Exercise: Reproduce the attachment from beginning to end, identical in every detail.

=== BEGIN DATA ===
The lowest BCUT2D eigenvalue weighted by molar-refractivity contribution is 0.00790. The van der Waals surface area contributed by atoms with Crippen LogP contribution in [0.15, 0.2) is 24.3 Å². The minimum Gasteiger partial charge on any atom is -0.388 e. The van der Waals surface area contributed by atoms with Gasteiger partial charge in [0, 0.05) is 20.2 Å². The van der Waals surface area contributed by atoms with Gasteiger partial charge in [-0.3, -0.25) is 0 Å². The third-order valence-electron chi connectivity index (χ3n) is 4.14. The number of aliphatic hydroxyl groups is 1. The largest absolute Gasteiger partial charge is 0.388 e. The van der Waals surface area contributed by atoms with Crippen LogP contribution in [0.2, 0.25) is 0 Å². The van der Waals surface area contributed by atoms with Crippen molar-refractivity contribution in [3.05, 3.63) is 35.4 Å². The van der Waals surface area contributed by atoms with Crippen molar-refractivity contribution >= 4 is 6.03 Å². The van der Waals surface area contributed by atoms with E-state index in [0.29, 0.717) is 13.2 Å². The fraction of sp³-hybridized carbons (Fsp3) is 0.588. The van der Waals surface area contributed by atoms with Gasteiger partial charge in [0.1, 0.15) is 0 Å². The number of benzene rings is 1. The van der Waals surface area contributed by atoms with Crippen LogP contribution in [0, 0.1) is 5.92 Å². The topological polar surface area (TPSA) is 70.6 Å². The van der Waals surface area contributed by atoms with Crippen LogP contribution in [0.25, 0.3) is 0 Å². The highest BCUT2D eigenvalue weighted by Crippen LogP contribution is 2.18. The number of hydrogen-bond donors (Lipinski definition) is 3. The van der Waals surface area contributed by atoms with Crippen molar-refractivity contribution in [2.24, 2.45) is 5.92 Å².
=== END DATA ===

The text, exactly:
The lowest BCUT2D eigenvalue weighted by molar-refractivity contribution is 0.00790. The van der Waals surface area contributed by atoms with Crippen LogP contribution in [0.15, 0.2) is 24.3 Å². The minimum Gasteiger partial charge on any atom is -0.388 e. The van der Waals surface area contributed by atoms with Gasteiger partial charge in [0, 0.05) is 20.2 Å². The van der Waals surface area contributed by atoms with Gasteiger partial charge in [-0.3, -0.25) is 0 Å². The third-order valence-electron chi connectivity index (χ3n) is 4.14. The number of aliphatic hydroxyl groups is 1. The largest absolute Gasteiger partial charge is 0.388 e. The van der Waals surface area contributed by atoms with Crippen LogP contribution in [0.2, 0.25) is 0 Å². The van der Waals surface area contributed by atoms with Crippen molar-refractivity contribution in [3.05, 3.63) is 35.4 Å². The van der Waals surface area contributed by atoms with Crippen molar-refractivity contribution >= 4 is 6.03 Å². The van der Waals surface area contributed by atoms with E-state index in [0.29, 0.717) is 13.2 Å². The fraction of sp³-hybridized carbons (Fsp3) is 0.588. The van der Waals surface area contributed by atoms with Gasteiger partial charge in [0.1, 0.15) is 0 Å². The number of benzene rings is 1. The van der Waals surface area contributed by atoms with Crippen LogP contribution in [0, 0.1) is 5.92 Å². The topological polar surface area (TPSA) is 70.6 Å². The van der Waals surface area contributed by atoms with Crippen LogP contribution in [0.25, 0.3) is 0 Å². The highest BCUT2D eigenvalue weighted by Crippen LogP contribution is 2.18. The number of hydrogen-bond donors (Lipinski definition) is 3. The van der Waals surface area contributed by atoms with Crippen molar-refractivity contribution in [2.24, 2.45) is 5.92 Å².